Todd Rendleman's book on Roger Ebert is a remarkable achievement—biography, cultural history, astute appreciation and analysis of the critic's methods and values, and on top of all that, a lovely read. Occasionally the author's tracing of the logic and references in an Ebert review takes on the narrative excitement and impulsion we encounter in the finest close readings of films. In one chapter, assessing their responses to the same movies, Rendleman's point-by-point comparisons of Ebert's critical persona and tone of mind with those of two other major voices, Pauline Kael and John Simon, yield fascinating working portraits of the strengths and limitations of all three. Perhaps the most surprising aspect of the book is its gentle but fervent assertion of a uniquely Illinoisan perspective on life and art, enhanced by the author's uninsistent marking of key moments in his own personal and cinematic itinerary as they sometimes parallel, sometimes intersect with Ebert's. It'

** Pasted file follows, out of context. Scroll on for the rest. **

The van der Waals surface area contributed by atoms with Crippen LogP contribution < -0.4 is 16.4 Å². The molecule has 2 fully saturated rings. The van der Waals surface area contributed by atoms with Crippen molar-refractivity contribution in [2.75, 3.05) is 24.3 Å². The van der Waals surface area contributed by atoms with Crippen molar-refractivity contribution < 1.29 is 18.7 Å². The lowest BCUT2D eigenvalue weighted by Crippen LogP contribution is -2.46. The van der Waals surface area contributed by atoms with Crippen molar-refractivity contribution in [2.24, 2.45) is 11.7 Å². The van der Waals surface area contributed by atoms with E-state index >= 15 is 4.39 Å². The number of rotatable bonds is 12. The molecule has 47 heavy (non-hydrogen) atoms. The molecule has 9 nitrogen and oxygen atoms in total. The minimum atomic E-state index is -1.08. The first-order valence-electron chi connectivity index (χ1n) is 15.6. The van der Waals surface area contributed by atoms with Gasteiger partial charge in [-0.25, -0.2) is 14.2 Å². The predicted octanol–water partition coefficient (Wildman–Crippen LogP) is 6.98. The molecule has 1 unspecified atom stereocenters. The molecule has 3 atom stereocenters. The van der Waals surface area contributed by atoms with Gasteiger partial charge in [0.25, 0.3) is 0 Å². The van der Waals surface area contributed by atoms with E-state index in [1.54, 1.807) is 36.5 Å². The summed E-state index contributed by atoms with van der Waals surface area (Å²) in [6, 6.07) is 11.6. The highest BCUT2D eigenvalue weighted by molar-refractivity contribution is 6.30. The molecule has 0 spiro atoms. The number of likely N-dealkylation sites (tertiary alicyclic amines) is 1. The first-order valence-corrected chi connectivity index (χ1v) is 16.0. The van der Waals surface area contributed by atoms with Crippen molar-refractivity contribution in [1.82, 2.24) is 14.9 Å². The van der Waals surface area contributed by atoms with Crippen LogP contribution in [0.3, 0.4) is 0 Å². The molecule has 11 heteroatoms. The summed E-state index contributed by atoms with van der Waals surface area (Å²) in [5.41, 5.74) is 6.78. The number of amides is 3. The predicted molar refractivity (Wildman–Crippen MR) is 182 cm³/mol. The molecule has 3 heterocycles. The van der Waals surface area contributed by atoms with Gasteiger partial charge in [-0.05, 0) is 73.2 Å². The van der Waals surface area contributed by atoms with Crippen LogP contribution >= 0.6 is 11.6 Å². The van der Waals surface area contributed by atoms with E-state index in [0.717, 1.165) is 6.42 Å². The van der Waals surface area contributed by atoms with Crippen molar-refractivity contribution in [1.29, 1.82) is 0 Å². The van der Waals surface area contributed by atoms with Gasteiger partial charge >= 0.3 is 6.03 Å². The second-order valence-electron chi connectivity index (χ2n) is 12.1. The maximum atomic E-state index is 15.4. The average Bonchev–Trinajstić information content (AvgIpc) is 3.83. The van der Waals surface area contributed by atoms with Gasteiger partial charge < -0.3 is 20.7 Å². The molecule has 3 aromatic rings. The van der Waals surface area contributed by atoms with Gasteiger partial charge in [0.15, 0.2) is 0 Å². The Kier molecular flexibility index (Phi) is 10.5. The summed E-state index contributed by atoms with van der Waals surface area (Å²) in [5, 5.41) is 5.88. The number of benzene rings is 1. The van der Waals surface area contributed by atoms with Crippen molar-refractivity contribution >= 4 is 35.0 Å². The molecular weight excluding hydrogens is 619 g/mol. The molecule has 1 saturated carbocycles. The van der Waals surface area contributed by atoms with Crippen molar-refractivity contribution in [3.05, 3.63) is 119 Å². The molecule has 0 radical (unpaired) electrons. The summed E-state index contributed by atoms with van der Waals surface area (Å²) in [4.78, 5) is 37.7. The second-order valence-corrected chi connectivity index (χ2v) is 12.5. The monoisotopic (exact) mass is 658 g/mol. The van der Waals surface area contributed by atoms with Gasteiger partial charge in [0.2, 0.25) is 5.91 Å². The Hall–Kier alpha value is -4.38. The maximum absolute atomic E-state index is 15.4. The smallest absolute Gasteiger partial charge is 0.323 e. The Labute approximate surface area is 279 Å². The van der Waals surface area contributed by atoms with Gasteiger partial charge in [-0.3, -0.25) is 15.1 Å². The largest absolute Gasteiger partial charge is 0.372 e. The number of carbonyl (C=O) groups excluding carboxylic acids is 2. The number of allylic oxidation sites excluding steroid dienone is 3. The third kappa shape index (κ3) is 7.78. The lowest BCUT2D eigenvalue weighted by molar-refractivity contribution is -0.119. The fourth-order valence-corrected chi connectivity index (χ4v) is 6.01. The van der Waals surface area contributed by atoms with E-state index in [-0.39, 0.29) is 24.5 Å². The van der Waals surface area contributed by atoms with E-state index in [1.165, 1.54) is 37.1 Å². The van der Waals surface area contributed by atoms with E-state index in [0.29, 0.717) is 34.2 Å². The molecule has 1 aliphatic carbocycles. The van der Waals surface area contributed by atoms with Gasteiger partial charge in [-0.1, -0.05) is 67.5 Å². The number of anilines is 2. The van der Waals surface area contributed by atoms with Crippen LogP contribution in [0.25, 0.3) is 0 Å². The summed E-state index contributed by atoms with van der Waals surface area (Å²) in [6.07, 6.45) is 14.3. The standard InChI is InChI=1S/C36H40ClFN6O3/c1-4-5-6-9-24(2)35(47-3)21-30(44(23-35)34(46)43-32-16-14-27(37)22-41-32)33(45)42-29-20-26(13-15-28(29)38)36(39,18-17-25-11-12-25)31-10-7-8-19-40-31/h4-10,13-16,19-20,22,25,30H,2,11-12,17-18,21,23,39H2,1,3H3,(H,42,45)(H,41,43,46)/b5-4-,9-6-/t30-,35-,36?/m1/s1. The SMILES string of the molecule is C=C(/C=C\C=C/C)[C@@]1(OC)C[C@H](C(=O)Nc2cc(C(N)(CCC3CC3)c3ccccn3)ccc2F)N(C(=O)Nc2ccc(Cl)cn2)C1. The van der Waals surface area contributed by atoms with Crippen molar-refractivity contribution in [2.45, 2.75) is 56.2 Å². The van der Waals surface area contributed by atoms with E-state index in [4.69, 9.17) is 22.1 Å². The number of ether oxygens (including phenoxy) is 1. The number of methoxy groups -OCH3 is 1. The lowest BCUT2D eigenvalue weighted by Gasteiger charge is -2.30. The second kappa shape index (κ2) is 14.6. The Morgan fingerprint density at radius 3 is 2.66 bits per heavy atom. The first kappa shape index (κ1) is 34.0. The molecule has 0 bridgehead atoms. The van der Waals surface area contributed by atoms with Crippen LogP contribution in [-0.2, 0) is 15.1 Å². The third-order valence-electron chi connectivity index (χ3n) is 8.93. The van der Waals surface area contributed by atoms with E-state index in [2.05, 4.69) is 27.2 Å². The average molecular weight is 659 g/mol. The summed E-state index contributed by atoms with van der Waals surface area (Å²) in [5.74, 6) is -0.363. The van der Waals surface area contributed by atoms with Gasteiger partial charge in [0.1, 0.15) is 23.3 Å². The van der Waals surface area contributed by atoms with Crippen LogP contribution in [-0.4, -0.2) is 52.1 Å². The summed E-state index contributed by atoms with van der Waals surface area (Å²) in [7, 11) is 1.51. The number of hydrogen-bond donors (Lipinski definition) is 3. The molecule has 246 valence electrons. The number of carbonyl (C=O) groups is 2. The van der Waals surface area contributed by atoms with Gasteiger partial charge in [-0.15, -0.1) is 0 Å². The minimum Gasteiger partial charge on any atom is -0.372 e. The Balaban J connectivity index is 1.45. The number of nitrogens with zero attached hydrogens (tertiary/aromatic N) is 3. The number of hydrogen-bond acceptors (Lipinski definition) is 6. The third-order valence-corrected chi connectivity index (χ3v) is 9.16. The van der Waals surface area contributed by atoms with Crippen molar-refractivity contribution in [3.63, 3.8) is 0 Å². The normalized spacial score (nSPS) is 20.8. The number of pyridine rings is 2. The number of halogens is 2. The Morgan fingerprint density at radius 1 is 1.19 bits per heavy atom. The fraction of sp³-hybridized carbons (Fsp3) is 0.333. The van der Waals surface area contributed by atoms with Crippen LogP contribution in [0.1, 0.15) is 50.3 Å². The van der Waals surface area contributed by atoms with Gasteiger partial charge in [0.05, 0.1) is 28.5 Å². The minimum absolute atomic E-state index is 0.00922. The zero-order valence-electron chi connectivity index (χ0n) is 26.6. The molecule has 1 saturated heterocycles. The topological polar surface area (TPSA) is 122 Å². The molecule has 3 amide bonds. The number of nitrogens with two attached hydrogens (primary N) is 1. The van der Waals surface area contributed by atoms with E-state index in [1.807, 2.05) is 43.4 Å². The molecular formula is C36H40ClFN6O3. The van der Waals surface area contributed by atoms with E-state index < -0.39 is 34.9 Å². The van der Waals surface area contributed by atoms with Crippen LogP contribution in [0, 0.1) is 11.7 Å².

s a journey delightful to join.
—Richard T. Jameson, editor, Movietone News (1971-81) and Film Comment (1990-2000) magazines
Sharp and multi-faceted in its analysis, Rule of Thumb is an honorable appreciation of Roger Ebert as plainspoken, longstanding arbiter of what's good and bad in the movies. Full of earned insights and refreshingly free of jargon, the book's illuminating reading, not least because Rendleman underscores his subject's influence by interweaving personal reminiscences about coming of age in Illinois moviehouses with his fellow Heartlander's rise as film critic and cultural game-changer.
--Kathleen Murphy, Film Critic, MSN Movies
About the Author